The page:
Wednesday, January 21, 2009

On a wing and a prayer: a course in miracles

La Virgen del Rocio
One night a jet airliner explodes at 30,000 feet over the Atlantic and all alone, one passenger, strapped into his seat, finds himself falling like a stone out of the sky from amidst the flaming wreckage.

"Saint Francis save me!" he cries out in anguish.

Suddenly he finds himself suspended in the air some 20,000 feet over the moonlit ocean. "Oh thank you Saint Francis!" he exclaims, his heart overflowing with gratitude.

Out of the darkness of the night a deep voice asks him, "Is that Saint Francis of Assisi or Saint Francis Xavier?".

We leave him thinking over his reply
David Seaton's News Links
Yesterday I compared Obama's inauguration to the Spanish custom of parading images of the Virgin Mary around the street of parched villages to break severe droughts. I must assure readers that I meant no disrespect to Our Lady by this, only indicating the faith and fervor of the devotees gathered in Washington.

Although I am no longer a Catholic, if I ever really was one, I have, since I was a tiny child, an enormous and awed affection for and devotion to Mary. In any tight spot I would be most likely to mutter a Hail Mary, probably proceeded by a "Bismallah" and with a hearty "Hari Ram" for a chaser. I am ecumenically superstitious to a fault and fully understand and empathize with those faithful who packed the Mall in Washington yesterday.

However, this business of begging the intervention of Saints is a complicated affair: if done correctly it has often proven to be very efficient, but if not carried out with full attention to important details it will mostly prove entirely useless. The failure of most petitions can be laid to this sort of error of form and objective.

Heaven is apparently a very busy place with an immense and overworked bureaucracy composed of masses of venerable thisis and blessed thats led by a fast growing multitude of full saints, all of them with their own special, but often overlapping, areas of responsibility and multitasking to distraction, with no time to lose... and like the fellow in the story above, woe be to he that gets the address of his petition wrong.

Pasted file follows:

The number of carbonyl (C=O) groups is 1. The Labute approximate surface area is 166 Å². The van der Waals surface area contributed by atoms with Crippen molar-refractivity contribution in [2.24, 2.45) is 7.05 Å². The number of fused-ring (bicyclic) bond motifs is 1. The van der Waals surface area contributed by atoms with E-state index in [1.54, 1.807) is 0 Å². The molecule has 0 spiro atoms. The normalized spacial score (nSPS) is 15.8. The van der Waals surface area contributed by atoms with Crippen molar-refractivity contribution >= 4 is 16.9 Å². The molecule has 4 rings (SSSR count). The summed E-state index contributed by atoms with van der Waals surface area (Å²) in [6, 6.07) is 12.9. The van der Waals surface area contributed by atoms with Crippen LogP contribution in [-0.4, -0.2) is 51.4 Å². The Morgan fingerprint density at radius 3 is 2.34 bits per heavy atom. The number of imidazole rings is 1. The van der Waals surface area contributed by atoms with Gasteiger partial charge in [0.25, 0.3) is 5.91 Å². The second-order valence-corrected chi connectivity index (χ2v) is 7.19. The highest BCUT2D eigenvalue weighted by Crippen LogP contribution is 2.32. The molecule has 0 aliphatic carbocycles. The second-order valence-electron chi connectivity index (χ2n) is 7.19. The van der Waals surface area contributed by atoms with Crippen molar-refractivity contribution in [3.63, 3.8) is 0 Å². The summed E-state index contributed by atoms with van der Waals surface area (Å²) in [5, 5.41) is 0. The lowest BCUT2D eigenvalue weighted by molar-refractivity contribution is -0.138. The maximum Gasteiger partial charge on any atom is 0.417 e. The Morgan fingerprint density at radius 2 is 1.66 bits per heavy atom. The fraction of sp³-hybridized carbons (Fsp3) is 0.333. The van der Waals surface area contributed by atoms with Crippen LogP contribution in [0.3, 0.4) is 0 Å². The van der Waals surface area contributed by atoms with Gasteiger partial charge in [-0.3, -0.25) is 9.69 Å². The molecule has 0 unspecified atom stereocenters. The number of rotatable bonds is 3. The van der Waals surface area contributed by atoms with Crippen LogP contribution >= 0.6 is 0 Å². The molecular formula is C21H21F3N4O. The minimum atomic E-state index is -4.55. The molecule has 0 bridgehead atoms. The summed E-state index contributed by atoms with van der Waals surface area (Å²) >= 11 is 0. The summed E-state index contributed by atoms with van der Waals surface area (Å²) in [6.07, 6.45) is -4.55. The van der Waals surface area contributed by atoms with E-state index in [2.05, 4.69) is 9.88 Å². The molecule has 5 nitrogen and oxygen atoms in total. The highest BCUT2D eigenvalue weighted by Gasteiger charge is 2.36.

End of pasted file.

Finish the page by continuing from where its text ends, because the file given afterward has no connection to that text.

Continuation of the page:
Take for example the crisis in the American banking sector, most of whose members are now being described by experts as "zombie banks".

Who to pray to?

Spanish banks are under the patronage of Saint Charles of Borromeo, whose day, the fourth of November, is a holiday for all bank employees in the country. His patronage and protection must be most efficacious, as Spanish banks have proven to be the world's least affected by the crisis and in most cases are still highly profitable. However, it doesn't seem that Saint Charles of Borromeo protects banks of any other country than Spain. More's the pity.

Most ecclesiastical authorities that I have consulted favor the apostle Saint Matthew as the patron of bankers by default, as tax collecting was his daytime job. However as an apostle I would imagine that he might be too busy to pencil in the American crisis as Americans are very reluctant to pay taxes or to frequent tax collectors either.

There is an interesting alternative saint, one who may be, in actual fact, already on the case. This holy personage is well known as the patron saint of sailors but also has been known to intervene on behalf of pawnbrokers, prisoners and unmarried women, and yes, bankers too. This versatile and multifaceted saint is none other than Saint Nicholas, better known to most Americans as -- yes, you guessed it -- Santa Claus!

I think that the bailout of the financial sector already has this saint's fingerprints all over it. And from what I am reading about the new stimulus plan it seems sure that President Obama, better his wonders to perform, is placing himself and America's bankers under the protection and patronage of Saint Nicholas too.

Of course Americans have always worshiped Saint Nicolas and all his works with a fervor unmatched in all the world and it can be said that no other people in the world have put more faith, belief and trust in this saint.

Some scoffers of little faith may say that America's devotion to Saint Nicholas is the cause of all her troubles, but I am sure that he wont let America or Obama down in our hour of need. DS

1 comment:

Anonymous said...

Excellent article. Very perceptive.